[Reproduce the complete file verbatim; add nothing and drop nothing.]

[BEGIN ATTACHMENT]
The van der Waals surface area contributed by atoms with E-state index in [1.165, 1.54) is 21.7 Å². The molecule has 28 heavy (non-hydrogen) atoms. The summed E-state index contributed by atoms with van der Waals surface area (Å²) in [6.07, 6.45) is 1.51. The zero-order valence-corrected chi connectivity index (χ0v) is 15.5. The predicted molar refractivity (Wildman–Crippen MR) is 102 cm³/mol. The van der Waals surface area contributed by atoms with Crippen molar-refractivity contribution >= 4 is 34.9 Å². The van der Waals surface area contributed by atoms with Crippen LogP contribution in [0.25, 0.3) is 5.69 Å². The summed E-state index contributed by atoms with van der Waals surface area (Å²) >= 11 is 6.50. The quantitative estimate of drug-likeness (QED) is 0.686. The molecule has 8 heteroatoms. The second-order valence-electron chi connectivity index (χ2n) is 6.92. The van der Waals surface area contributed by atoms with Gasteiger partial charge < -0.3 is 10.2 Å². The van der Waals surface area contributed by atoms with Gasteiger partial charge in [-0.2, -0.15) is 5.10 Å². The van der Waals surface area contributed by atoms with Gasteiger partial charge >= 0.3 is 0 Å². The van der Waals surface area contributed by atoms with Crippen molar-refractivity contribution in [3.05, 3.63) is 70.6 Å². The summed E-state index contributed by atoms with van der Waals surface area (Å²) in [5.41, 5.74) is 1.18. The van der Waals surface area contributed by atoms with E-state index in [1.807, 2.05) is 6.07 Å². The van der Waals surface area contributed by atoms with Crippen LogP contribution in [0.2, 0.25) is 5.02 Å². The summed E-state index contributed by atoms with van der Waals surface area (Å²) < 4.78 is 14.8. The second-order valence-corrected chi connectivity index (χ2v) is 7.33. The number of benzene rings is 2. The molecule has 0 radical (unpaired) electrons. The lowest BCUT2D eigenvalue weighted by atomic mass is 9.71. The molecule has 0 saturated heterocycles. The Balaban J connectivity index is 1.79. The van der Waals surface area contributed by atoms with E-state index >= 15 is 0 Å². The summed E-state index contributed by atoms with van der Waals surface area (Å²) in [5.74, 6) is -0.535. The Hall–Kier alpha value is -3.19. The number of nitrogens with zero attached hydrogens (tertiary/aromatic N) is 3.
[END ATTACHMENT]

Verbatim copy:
The van der Waals surface area contributed by atoms with E-state index in [1.165, 1.54) is 21.7 Å². The molecule has 28 heavy (non-hydrogen) atoms. The summed E-state index contributed by atoms with van der Waals surface area (Å²) in [6.07, 6.45) is 1.51. The zero-order valence-corrected chi connectivity index (χ0v) is 15.5. The predicted molar refractivity (Wildman–Crippen MR) is 102 cm³/mol. The van der Waals surface area contributed by atoms with Crippen molar-refractivity contribution >= 4 is 34.9 Å². The van der Waals surface area contributed by atoms with Crippen LogP contribution in [0.25, 0.3) is 5.69 Å². The summed E-state index contributed by atoms with van der Waals surface area (Å²) >= 11 is 6.50. The quantitative estimate of drug-likeness (QED) is 0.686. The molecule has 8 heteroatoms. The second-order valence-electron chi connectivity index (χ2n) is 6.92. The van der Waals surface area contributed by atoms with Gasteiger partial charge < -0.3 is 10.2 Å². The van der Waals surface area contributed by atoms with Gasteiger partial charge in [-0.2, -0.15) is 5.10 Å². The van der Waals surface area contributed by atoms with Gasteiger partial charge >= 0.3 is 0 Å². The van der Waals surface area contributed by atoms with Crippen molar-refractivity contribution in [3.05, 3.63) is 70.6 Å². The summed E-state index contributed by atoms with van der Waals surface area (Å²) in [5.41, 5.74) is 1.18. The van der Waals surface area contributed by atoms with E-state index in [1.807, 2.05) is 6.07 Å². The van der Waals surface area contributed by atoms with Crippen LogP contribution in [0.2, 0.25) is 5.02 Å². The summed E-state index contributed by atoms with van der Waals surface area (Å²) < 4.78 is 14.8. The second-order valence-corrected chi connectivity index (χ2v) is 7.33. The number of benzene rings is 2. The molecule has 0 radical (unpaired) electrons. The lowest BCUT2D eigenvalue weighted by atomic mass is 9.71. The molecule has 0 saturated heterocycles. The Balaban J connectivity index is 1.79. The van der Waals surface area contributed by atoms with E-state index >= 15 is 0 Å². The summed E-state index contributed by atoms with van der Waals surface area (Å²) in [5.74, 6) is -0.535. The Hall–Kier alpha value is -3.19. The number of nitrogens with zero attached hydrogens (tertiary/aromatic N) is 3.